Attack ahead of French vote ‘was ghastly inevitability’

Attack ahead of French vote ‘was ghastly inevitability’
What impact could Thursday’s attack in Paris have in France coming so close to the presidential election? Are authorities doing enough to prevent this kind of incident given the suspect was reportedly known to police?

An attack in Paris on Thursday has left one policeman dead and two seriously injured.

French President Francois Hollande has said all the leads point to terrorism in the Champs-Elysees attack.

Following the incident, the leader of the National Front party, Marine Le Pen, has called for the country to restore its national borders and for the government to expel people on terror watch lists.

Prosecutors say they have identified the killer and he was already known to police.

Coleen Rowley, former FBI agent, and whistleblower commenting on the possible impact of the attack on the presidential election said: “Anything that happens or anything that a candidate is able to produce in the last couple of days when things are that close could maybe change the election. It’s hard to say though which way this would play. There have been terrorist attacks before [yesterday] – there have been two or three, I think just in the last several weeks.”

As to whether the attack could have been prevented, she said that the number of people, that police have information about and that may be potential terrorists is so high it is just impossible to put everyone under surveillance.

“For hundreds of years, people thought maybe there would be a way to know who is going to commit a criminal act. With terrorism obviously, it is possible to profile. It is possible to collect a lot of information on a lot of people. That is precisely what has happened – they do have a lot of information on a lot of people. Even the numbers of people that have gone to fight – either in Iraq, or Syria or somewhere else in the Mideast – are so great now that they don’t have the police resources to simply put everyone under 24-hour surveillance. This is the problem – they should have never allowed the number of potential terrorists to rise over 15 and a half years. This is what I and others predicted,” she told RT.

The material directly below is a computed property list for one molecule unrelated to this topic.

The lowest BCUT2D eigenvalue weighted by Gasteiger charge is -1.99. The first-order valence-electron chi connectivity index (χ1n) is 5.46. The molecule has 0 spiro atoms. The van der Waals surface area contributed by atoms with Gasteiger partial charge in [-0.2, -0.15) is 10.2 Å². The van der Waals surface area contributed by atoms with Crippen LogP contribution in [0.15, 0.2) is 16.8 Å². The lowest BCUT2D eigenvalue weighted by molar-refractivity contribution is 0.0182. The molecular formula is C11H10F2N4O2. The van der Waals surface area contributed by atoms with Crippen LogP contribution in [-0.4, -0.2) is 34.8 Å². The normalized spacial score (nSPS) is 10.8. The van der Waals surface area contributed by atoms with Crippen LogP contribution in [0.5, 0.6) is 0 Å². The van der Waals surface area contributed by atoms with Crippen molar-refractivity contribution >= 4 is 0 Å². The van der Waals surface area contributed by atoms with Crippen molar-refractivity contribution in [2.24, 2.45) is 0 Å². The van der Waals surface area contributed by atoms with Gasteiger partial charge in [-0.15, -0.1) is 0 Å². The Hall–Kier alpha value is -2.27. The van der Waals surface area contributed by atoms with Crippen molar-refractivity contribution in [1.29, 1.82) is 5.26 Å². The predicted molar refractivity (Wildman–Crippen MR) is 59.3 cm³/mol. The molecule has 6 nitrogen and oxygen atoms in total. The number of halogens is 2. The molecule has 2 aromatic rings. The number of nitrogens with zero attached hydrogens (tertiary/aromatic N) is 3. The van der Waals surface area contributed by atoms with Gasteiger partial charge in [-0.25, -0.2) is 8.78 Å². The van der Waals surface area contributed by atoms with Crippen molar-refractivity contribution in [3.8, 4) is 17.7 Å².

The attack will once again raise fears over open borders in the EU's Schengen zone, says Paul Vallely, retired US army general.

The discussion I had when I was in Paris again a few months ago – that the EU is really disintegrating, and this open border culture, that has been instituted within the Schengen countries there, is not working. You can travel freely through all those countries – nobody checks anything. They travel basically with a pistol or a knife – there is no way to secure these public conveyances, such as trains. There is going to be a very focused concerted effort by the police, and even by the military forces that secure the borders of France.

As for the timing of the attack, that occurred just three days before the first round of the presidential election on Sunday, he said: “You would think that ISIS would be smart enough to know that by doing more radical Islamic terror attacks in Paris that’s going to give credit and support for Marine Le Pen, and I am hoping for one that she does win the election. When I was there two months ago, I was in one of those no-go zones, about 30 minutes North of Paris in Seine-Saint-Denis and it is a horrible situation.”